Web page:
How Challenges with Language and Communication Affect Autistic People

Language and communication issues are core symptoms of autism. But while people with "Level 1" (higher functioning) autism may have a tough time with idioms and social conversation, people with more severe challenges may have no speech at all. Meanwhile, people with moderately severe autism may have odd speech patterns and other language-related problems.  Not only can language and communication issues make conversation difficult - they can also interfere with school, friendships and basic life skills

Autism Symptoms Related to Social Communication

Words superimposed on photo of toddler
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The symptoms of autism are often most obvious in social situations. Even for verbal people with autism, choosing and using the right words and body language can be very difficult indeed.  It's not unusual for people with Asperger syndrome or high-functioning autism to find themselves frustrated when they misunderstand others or are misunderstood themselves.  Often, communications problems relate as much to non-verbal communication (body language) as to spoken words.

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Pragmatic Speech and Autism

Megaphone Too Loud
Megaphone Too Loud. Getty

Pragmatic speech issues relate to the practical use of language in a real-world setting.  Sure, a person with autism may have a large vocabulary, but all too often people on the spectrum use their words in ways that make little sense to others.  Even worse, slightly "off" use or understanding of idioms and slang can lead to bullying and teasing.  It's possible to teach speech pragmatics, but it's a complicated subject: every situation calls for a slightly different use of vocabulary, intonation and body language.

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Echolalia: Repeating Words and Phrases

mom and son argue
mom and son argue. mom and son argue

If you're the parent of a verbal child diagnosed with autism, you may have heard your child repeat bits and pieces from videos or other sources. This type of communication is called "echolalia." It's a unique form of speech - and though it's thought of as a "symptom," it can also be a great place to start working with your child. It can be difficult for others, though, to understand that echolalia is not intended as a form of bad behavior: when a child with autism repeats anothers' words, they're not mocking anyone, they're simply trying their best to communicate!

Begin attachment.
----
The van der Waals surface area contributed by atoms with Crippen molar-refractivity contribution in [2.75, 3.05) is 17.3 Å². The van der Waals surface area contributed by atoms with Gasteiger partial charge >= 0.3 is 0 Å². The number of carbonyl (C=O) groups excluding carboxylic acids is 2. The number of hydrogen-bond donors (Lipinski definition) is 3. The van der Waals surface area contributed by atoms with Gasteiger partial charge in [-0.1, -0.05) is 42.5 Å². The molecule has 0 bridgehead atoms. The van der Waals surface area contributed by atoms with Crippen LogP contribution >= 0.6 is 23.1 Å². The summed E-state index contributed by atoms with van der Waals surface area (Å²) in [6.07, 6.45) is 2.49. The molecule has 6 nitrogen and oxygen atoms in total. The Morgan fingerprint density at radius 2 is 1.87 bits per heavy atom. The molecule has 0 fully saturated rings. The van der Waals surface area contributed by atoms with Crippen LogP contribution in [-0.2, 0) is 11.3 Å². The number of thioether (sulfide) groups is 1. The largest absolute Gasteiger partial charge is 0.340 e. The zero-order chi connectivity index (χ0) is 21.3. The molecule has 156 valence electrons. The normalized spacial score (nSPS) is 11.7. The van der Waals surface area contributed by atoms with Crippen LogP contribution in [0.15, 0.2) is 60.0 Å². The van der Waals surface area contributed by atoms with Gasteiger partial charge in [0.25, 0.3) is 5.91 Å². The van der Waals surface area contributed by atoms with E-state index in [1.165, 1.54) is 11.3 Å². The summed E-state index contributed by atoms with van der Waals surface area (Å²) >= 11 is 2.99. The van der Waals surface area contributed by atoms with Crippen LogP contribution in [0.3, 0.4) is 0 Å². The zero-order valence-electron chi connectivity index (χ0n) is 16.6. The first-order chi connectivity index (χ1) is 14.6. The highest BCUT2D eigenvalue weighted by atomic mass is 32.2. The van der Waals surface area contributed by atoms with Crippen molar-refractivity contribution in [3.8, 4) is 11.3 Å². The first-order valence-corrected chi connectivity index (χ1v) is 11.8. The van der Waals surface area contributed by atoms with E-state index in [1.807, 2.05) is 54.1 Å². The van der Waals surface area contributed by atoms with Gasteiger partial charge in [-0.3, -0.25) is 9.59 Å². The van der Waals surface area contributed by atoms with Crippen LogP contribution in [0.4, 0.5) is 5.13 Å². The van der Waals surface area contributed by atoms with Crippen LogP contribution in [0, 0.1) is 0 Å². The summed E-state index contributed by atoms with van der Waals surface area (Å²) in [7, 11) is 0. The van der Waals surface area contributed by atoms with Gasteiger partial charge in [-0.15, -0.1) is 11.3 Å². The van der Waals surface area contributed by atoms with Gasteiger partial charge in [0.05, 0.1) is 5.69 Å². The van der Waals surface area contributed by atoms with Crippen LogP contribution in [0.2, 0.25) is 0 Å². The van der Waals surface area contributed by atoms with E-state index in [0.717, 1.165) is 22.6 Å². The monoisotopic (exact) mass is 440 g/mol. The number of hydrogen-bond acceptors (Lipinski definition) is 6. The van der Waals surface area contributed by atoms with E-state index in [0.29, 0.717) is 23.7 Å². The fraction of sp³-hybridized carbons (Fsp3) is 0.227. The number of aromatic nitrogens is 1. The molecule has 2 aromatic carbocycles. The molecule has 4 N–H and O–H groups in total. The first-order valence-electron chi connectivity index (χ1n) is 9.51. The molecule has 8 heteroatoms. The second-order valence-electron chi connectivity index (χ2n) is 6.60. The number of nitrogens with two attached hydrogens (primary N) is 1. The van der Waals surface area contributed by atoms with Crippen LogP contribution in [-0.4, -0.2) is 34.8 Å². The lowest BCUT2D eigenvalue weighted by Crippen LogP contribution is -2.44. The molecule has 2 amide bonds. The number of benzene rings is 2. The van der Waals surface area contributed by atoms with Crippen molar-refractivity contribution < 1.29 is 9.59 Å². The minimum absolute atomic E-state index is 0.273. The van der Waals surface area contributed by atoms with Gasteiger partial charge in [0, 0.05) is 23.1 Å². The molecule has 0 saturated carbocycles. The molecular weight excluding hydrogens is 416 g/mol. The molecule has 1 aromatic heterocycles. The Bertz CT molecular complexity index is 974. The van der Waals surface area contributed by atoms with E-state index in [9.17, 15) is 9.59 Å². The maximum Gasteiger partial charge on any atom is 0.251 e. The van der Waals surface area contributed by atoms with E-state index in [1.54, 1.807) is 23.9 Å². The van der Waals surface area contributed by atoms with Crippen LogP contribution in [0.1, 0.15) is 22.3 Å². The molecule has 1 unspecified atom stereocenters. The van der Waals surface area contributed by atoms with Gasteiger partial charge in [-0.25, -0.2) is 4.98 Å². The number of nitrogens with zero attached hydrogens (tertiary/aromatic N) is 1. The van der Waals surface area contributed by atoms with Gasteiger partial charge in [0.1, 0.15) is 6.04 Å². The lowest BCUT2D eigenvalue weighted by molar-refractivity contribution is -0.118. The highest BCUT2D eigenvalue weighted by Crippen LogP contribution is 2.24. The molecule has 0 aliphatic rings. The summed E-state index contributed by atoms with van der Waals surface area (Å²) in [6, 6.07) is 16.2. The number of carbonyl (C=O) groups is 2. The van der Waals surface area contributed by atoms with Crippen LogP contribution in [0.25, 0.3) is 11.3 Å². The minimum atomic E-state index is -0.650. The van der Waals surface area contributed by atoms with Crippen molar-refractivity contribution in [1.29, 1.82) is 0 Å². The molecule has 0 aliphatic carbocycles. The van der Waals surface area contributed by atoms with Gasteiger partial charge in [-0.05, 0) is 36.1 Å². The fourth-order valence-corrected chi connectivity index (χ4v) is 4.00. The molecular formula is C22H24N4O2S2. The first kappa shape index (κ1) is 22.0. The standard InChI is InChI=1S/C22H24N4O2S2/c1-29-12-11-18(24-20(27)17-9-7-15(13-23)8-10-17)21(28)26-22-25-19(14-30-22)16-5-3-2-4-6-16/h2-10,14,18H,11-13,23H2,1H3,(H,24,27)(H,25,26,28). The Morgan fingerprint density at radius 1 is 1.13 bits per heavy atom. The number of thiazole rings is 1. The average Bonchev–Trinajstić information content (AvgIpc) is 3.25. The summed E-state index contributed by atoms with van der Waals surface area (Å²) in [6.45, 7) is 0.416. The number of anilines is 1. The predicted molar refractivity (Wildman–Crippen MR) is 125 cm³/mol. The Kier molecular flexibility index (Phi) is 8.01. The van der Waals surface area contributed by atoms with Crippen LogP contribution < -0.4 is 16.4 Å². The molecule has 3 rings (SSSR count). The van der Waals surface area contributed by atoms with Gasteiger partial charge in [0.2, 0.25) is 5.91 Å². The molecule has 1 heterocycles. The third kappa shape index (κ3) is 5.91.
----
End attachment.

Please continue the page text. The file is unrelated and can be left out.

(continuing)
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Autistic Speech and Prosody

Spoken language involves more than use of words; we vary our pitch, loudness, tempo, and rhythm in speech in order to convey different meanings. These changes are called "prosody," and people with autism often find prosody difficult to hear, understand, or reproduce. What this means is that even people with very high functioning autism or Asperger syndrome may not truly understand what is being said, or may say things in such a way that they are misunderstood.

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Non-Verbal Autism

picture card
picture card. Erik Dreyer

About 25% of people diagnosed with an autism spectrum disorder could be considered to have nonverbal autism -- yet the term "nonverbal autism" is not a part of the diagnostic criteria. In part, that's because there is no clear line between verbal and non-verbal individuals with autism. Some people have the ability to speak, but lack the ability to use language in a meaningful way. Others can't use spoken language, but are able to communicate with written or typed language, American sign language, picture cards, or digital communication devices.

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Late Speech and Autism

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Many people with autism develop spoken language much later than their typically developing peers. Interestingly, though, late development of speech is NOT a major predictor of outcomes. Some children who don't say a word until they're three or four develop significant language skills and are able to do quite well in school and beyond.

How to Improve Communication Skills

While everyone with autism has his or her own communication issues, everyone with autism ALSO has the ability to improve communication skills. While speech and social skills therapies are very important tools for progress, so, too, are ordinary daily experiences with adults and peers. Parents, in particular, can make a very positive difference by using and teaching active back-and-forth communication. There's no absolute limit to how far any individual on the spectrum can progress with the right support and motivation!

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